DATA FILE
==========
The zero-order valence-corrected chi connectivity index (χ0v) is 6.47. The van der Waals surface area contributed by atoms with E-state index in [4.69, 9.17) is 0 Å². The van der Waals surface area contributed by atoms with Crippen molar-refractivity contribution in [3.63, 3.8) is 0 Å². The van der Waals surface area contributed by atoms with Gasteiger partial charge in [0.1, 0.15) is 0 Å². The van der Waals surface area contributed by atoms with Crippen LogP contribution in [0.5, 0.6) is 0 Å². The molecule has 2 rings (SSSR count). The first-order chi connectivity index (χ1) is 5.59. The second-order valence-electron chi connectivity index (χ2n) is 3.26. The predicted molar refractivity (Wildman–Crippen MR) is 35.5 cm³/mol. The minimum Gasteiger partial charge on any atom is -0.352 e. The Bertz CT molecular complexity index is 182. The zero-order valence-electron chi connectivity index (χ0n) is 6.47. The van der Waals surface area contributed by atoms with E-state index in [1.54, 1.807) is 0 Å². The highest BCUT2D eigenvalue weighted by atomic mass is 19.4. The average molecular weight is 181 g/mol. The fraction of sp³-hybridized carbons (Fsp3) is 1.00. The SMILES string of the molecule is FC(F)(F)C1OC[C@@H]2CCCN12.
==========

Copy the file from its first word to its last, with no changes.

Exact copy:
The zero-order valence-corrected chi connectivity index (χ0v) is 6.47. The van der Waals surface area contributed by atoms with E-state index in [4.69, 9.17) is 0 Å². The van der Waals surface area contributed by atoms with Crippen molar-refractivity contribution in [3.63, 3.8) is 0 Å². The van der Waals surface area contributed by atoms with Gasteiger partial charge in [0.1, 0.15) is 0 Å². The van der Waals surface area contributed by atoms with Crippen LogP contribution in [0.5, 0.6) is 0 Å². The molecule has 2 rings (SSSR count). The first-order chi connectivity index (χ1) is 5.59. The second-order valence-electron chi connectivity index (χ2n) is 3.26. The predicted molar refractivity (Wildman–Crippen MR) is 35.5 cm³/mol. The minimum Gasteiger partial charge on any atom is -0.352 e. The Bertz CT molecular complexity index is 182. The zero-order valence-electron chi connectivity index (χ0n) is 6.47. The van der Waals surface area contributed by atoms with E-state index in [1.54, 1.807) is 0 Å². The highest BCUT2D eigenvalue weighted by atomic mass is 19.4. The average molecular weight is 181 g/mol. The fraction of sp³-hybridized carbons (Fsp3) is 1.00. The SMILES string of the molecule is FC(F)(F)C1OC[C@@H]2CCCN12.